Habitat preferences of Papilio alexanor Esper, [1800]: implications for habitat management in the Italian Maritime Alps

Simona BONELLI, Francesca BARBERO, Luca Pietro CASACCI & Emilio BALLETTO

en Zoosystema 37 (1) - Pages 169-177

Published on 27 March 2015

This article is a part of the thematic issue Mercantour/Alpi Marittime All Taxa Biodiversity Inventory

Papilio alexanor Esper, [1800] is a threatened European butterfly species listed in Annex IV of the Habitats Directive and in Appendix II of the Bern Convention, being considered extremely vulnerable to climate change. According to some projections (e.g., Bambu, a scenario of moderate climate change), it would be expected to lose 63% of its European climatic niche by the year 2050 and 77% by 2080. The few remaining populations are expected to become concentrated in the Maritime Alps. In 2009 and 2010, we studied what is probably the densest P. alexanor population in the Italian part of this area. It occurs in a series of dry, xerothermic grasslands, also partially occupied by an abandoned limestone quarry, where the larval food plant is Ptychotis saxifraga (L.) Loret & Barrandon. Females lay eggs in July, choosing patches where the food plants are higher and more abundant. The habitat preference, conservation status and survival of the early instars larvae of P. alexanor have been investigated in order to draw up conservation strategies for this species in the Italian Maritime Alps.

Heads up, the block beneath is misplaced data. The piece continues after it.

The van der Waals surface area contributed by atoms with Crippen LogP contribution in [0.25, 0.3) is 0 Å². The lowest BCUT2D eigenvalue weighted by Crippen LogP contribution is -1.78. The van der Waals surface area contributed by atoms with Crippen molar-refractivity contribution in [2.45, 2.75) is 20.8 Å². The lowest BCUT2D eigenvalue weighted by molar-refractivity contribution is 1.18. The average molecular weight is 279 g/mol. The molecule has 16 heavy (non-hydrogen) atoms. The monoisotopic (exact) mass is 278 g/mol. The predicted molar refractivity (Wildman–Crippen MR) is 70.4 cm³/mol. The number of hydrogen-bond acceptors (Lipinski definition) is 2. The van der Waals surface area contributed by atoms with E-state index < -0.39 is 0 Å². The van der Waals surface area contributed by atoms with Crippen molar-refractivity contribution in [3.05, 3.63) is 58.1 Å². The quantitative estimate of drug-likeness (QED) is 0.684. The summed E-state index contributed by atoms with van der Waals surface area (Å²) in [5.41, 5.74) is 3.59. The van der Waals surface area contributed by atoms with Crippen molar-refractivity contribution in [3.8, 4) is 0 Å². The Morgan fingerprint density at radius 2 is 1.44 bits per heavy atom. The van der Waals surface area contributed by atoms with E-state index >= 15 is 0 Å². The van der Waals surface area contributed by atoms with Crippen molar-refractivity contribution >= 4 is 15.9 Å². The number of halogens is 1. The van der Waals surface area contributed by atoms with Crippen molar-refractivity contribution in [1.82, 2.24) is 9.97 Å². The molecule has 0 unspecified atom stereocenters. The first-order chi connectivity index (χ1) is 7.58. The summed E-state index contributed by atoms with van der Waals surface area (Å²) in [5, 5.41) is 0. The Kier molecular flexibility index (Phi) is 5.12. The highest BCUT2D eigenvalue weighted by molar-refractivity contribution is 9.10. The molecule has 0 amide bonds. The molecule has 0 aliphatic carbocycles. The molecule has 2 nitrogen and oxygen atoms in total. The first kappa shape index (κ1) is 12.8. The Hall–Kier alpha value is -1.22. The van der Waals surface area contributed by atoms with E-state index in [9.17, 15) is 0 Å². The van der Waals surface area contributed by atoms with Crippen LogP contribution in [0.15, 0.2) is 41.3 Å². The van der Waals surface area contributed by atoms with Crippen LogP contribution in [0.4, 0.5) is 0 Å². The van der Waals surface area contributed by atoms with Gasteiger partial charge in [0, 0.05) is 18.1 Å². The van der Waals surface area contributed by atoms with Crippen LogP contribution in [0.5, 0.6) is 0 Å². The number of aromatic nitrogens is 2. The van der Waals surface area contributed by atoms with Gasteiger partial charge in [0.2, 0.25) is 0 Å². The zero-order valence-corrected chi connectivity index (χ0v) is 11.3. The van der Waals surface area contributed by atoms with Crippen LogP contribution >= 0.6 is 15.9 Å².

Butterflies, restoration ecology, oviposition, larval development.

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